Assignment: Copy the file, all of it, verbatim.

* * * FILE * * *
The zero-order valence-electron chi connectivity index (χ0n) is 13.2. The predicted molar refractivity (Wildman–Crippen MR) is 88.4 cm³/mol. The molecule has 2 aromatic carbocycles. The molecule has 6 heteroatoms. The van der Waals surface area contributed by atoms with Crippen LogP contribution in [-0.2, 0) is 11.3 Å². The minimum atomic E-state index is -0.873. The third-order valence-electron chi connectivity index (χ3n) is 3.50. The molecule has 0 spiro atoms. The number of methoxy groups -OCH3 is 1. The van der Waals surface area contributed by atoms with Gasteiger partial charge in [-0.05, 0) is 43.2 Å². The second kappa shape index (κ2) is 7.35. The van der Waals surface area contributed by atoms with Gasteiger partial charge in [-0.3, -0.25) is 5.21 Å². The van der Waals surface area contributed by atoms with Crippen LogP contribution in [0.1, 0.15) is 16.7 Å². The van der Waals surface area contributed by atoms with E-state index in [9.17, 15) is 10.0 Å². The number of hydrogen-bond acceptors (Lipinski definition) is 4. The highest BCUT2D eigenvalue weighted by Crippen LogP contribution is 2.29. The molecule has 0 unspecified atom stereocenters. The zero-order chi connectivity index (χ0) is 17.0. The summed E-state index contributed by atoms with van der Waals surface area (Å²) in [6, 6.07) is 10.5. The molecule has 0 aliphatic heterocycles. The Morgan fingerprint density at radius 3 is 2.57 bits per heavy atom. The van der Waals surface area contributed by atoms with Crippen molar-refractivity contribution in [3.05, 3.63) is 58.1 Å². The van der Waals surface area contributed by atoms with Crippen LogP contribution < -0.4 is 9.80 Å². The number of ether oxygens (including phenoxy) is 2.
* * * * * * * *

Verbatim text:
The zero-order valence-electron chi connectivity index (χ0n) is 13.2. The predicted molar refractivity (Wildman–Crippen MR) is 88.4 cm³/mol. The molecule has 2 aromatic carbocycles. The molecule has 6 heteroatoms. The van der Waals surface area contributed by atoms with Crippen LogP contribution in [-0.2, 0) is 11.3 Å². The minimum atomic E-state index is -0.873. The third-order valence-electron chi connectivity index (χ3n) is 3.50. The molecule has 0 spiro atoms. The number of methoxy groups -OCH3 is 1. The van der Waals surface area contributed by atoms with Gasteiger partial charge in [-0.05, 0) is 43.2 Å². The second kappa shape index (κ2) is 7.35. The van der Waals surface area contributed by atoms with Gasteiger partial charge in [-0.3, -0.25) is 5.21 Å². The van der Waals surface area contributed by atoms with Crippen LogP contribution in [0.1, 0.15) is 16.7 Å². The van der Waals surface area contributed by atoms with E-state index in [9.17, 15) is 10.0 Å². The number of hydrogen-bond acceptors (Lipinski definition) is 4. The highest BCUT2D eigenvalue weighted by Crippen LogP contribution is 2.29. The molecule has 0 unspecified atom stereocenters. The zero-order chi connectivity index (χ0) is 17.0. The summed E-state index contributed by atoms with van der Waals surface area (Å²) in [6, 6.07) is 10.5. The molecule has 0 aliphatic heterocycles. The Morgan fingerprint density at radius 3 is 2.57 bits per heavy atom. The van der Waals surface area contributed by atoms with Crippen molar-refractivity contribution in [3.05, 3.63) is 58.1 Å². The van der Waals surface area contributed by atoms with Crippen LogP contribution < -0.4 is 9.80 Å². The number of ether oxygens (including phenoxy) is 2.